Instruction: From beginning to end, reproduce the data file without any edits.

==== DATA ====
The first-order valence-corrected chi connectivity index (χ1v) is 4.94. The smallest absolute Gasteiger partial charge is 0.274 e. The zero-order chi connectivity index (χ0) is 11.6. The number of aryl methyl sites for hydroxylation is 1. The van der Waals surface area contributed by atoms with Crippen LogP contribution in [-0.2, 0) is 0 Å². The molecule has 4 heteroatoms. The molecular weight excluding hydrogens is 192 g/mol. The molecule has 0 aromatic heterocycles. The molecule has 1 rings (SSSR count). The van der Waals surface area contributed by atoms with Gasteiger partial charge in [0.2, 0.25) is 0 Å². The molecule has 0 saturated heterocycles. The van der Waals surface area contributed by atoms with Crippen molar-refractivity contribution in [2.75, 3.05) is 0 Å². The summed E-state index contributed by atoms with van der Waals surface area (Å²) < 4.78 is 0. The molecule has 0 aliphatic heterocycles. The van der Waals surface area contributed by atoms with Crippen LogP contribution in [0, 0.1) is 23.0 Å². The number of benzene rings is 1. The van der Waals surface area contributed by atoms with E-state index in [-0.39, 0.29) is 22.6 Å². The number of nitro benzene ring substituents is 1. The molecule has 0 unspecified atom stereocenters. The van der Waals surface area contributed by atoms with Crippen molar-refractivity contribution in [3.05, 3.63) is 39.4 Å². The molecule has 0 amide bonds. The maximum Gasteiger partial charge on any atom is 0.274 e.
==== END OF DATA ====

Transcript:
The first-order valence-corrected chi connectivity index (χ1v) is 4.94. The smallest absolute Gasteiger partial charge is 0.274 e. The zero-order chi connectivity index (χ0) is 11.6. The number of aryl methyl sites for hydroxylation is 1. The van der Waals surface area contributed by atoms with Crippen LogP contribution in [-0.2, 0) is 0 Å². The molecule has 4 heteroatoms. The molecular weight excluding hydrogens is 192 g/mol. The molecule has 0 aromatic heterocycles. The molecule has 1 rings (SSSR count). The van der Waals surface area contributed by atoms with Gasteiger partial charge in [0.2, 0.25) is 0 Å². The molecule has 0 saturated heterocycles. The van der Waals surface area contributed by atoms with Crippen molar-refractivity contribution in [2.75, 3.05) is 0 Å². The summed E-state index contributed by atoms with van der Waals surface area (Å²) < 4.78 is 0. The molecule has 0 aliphatic heterocycles. The van der Waals surface area contributed by atoms with Crippen LogP contribution in [0, 0.1) is 23.0 Å². The number of benzene rings is 1. The van der Waals surface area contributed by atoms with E-state index in [-0.39, 0.29) is 22.6 Å². The number of nitro benzene ring substituents is 1. The molecule has 0 unspecified atom stereocenters. The van der Waals surface area contributed by atoms with Crippen molar-refractivity contribution in [3.05, 3.63) is 39.4 Å². The molecule has 0 amide bonds. The maximum Gasteiger partial charge on any atom is 0.274 e.